Of course, a difference in the ball need not be something that the league is aware of. Baseballs are intricate objects, and a small change to the manufacturing process at Rawlings’ Costa Rican factory — where working conditions are far from ideal10 — could have a big impact on baseball’s delicate pitcher-batter balance, intentional or otherwise. (One change we’re aware of: Rawlings laid off 200 Costa Rican employees last summer when it moved its uniform-manufacturing operation to El Salvador to slash costs.) Because slight increases in bounciness can lead to big boosts in batted-ball speed and distance — and because MLB allows a fairly large range of restitution coefficients — it’s possible that balls could get springier while still meeting the league’s standards.11 Even the UMass-Lowell study from 2000 reported that “theoretically, two baseballs could meet the specifications but one ball could be hit 49.1 feet further than the other could be hit.”


To be clear, a juiced ball wouldn’t be an inherently bad thing. In fact, if the ball is juiced, the sport might be better off because of it. It’s getting harder and harder for hitters to make contact, so if the contact they do make were having a smaller effect, scoring could really be stuck in the doldrums. That said, it would still be nice to know when there’s a change in something as fundamental to baseball as, well, the baseball.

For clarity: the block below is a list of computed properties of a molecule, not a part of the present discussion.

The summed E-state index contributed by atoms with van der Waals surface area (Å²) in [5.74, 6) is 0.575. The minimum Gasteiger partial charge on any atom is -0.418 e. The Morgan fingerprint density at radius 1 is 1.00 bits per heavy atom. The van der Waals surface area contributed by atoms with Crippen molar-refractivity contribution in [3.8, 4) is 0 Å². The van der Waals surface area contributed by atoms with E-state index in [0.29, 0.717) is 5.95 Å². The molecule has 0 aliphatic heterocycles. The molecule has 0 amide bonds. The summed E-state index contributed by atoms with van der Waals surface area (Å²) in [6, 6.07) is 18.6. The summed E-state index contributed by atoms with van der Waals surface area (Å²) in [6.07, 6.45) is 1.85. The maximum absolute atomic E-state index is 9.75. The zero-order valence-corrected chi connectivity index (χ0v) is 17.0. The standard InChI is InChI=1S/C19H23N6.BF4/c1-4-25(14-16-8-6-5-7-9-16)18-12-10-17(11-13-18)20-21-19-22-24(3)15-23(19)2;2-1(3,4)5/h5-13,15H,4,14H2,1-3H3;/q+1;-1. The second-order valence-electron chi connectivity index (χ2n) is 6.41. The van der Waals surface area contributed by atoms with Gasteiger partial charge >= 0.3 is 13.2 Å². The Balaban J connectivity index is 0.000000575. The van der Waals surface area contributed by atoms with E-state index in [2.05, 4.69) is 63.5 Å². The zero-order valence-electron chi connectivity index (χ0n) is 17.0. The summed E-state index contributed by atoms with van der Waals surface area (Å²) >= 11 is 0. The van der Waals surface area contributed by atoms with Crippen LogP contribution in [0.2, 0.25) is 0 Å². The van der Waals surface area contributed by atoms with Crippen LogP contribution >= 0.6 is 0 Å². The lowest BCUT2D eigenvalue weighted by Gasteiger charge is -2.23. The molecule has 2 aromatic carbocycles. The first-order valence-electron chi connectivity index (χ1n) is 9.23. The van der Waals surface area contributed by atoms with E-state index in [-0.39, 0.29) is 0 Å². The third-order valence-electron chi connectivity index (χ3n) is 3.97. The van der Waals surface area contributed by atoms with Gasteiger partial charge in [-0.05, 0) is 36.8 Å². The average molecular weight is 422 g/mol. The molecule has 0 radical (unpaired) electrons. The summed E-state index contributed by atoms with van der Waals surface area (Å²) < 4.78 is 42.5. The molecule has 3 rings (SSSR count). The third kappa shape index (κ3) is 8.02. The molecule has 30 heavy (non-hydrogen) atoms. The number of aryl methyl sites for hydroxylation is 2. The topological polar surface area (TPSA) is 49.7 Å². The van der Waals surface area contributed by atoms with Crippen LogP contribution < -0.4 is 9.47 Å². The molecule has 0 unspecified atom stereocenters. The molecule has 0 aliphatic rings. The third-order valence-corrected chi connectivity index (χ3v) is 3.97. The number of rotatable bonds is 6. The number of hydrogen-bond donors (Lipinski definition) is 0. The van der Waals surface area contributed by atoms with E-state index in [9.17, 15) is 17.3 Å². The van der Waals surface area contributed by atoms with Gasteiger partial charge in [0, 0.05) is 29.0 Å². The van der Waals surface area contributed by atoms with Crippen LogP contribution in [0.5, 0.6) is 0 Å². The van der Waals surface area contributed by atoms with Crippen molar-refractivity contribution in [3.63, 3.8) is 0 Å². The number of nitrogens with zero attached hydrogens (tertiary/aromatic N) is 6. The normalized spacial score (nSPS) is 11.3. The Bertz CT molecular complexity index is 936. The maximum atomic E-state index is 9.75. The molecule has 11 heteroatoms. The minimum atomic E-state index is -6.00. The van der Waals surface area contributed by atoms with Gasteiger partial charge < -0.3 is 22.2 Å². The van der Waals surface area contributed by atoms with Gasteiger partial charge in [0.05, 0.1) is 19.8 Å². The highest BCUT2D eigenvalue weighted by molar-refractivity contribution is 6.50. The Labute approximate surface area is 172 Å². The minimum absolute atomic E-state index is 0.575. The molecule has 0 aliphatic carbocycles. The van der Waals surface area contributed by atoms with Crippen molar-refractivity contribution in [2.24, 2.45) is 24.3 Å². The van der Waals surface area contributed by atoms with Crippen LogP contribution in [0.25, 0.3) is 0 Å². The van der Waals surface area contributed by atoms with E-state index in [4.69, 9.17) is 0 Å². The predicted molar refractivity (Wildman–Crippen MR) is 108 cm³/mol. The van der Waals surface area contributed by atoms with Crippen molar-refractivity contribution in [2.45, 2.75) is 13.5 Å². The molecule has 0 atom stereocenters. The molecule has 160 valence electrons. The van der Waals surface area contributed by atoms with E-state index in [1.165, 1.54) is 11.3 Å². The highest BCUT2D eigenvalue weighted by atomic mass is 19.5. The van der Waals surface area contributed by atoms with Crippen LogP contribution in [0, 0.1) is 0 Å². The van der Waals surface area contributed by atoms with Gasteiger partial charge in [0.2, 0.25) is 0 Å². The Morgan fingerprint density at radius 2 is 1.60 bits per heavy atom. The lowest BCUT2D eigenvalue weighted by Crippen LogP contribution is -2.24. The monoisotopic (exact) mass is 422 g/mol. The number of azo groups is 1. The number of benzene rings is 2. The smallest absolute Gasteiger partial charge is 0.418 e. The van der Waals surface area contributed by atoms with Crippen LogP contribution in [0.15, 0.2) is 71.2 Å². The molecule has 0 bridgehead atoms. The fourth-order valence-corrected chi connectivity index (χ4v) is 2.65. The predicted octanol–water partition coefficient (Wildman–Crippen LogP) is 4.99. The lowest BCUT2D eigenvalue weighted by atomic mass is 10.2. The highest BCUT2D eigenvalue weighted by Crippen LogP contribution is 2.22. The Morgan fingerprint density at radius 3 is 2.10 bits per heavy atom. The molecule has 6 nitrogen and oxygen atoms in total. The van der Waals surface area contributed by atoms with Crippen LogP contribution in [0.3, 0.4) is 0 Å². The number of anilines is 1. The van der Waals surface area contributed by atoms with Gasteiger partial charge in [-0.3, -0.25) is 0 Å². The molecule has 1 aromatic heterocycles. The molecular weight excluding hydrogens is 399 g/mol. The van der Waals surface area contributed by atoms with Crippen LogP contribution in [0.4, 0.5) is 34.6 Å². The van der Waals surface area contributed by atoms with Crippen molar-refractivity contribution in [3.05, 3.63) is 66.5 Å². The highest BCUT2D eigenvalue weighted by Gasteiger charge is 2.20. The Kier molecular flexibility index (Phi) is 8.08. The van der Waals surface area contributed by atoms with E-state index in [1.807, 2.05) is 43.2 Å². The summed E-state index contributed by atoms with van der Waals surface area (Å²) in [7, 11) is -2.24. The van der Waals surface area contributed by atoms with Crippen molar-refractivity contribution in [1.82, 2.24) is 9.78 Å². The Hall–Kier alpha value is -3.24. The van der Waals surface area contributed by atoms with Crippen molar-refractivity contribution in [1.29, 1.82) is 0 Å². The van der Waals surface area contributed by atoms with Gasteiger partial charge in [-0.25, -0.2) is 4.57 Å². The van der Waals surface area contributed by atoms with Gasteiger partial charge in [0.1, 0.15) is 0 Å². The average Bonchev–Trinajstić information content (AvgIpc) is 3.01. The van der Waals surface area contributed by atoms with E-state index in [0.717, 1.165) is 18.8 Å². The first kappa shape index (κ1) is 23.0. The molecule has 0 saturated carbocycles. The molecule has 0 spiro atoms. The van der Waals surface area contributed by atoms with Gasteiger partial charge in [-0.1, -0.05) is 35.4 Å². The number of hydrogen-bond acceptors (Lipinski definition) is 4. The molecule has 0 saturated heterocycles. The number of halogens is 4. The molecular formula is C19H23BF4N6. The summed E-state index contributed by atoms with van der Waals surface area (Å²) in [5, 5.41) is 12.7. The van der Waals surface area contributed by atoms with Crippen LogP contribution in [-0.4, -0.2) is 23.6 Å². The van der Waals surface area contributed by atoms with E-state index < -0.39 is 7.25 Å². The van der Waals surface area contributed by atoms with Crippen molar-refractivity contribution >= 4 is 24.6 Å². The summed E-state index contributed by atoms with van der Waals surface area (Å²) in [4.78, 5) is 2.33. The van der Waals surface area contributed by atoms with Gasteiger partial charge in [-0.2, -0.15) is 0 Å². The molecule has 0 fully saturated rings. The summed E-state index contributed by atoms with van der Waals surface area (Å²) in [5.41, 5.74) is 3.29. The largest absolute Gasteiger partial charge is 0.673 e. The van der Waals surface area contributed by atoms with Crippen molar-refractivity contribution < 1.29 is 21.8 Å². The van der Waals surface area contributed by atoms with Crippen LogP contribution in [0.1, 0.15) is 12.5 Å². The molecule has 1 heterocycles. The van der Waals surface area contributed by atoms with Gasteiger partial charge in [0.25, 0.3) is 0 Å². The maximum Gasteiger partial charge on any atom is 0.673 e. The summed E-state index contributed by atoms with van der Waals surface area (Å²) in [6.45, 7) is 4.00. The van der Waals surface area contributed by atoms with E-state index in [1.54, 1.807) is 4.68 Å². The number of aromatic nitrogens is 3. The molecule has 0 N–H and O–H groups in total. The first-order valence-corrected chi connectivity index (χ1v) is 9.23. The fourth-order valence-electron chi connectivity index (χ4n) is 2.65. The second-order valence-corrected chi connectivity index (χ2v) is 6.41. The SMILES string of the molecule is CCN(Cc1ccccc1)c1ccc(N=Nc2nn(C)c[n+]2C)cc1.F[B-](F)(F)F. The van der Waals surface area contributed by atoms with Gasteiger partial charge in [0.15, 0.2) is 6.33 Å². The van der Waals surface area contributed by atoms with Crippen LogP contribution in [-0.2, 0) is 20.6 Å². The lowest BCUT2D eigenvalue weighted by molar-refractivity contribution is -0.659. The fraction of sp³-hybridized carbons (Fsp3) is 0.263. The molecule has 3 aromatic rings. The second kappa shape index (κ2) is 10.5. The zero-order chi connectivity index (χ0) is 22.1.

But although our results are suggestive, they’re not conclusive. To make a more compelling case, we’d need to conduct additional lab tests and start doing dissections, although those might also leave us looking for answers. (We’re unlikely to slice open a baseball and find a Super Ball inside.) According to one hitter we spoke to, who’s played in both the majors and Triple-A since the homer explosion started, the juiced-ball theory “seems to make sense and there is no doubt in my mind that there is a difference in the balls [between Triple-A and the majors]. I just wouldn’t want to get so tunnel vision about the balls [that] we could be missing a bigger issue.”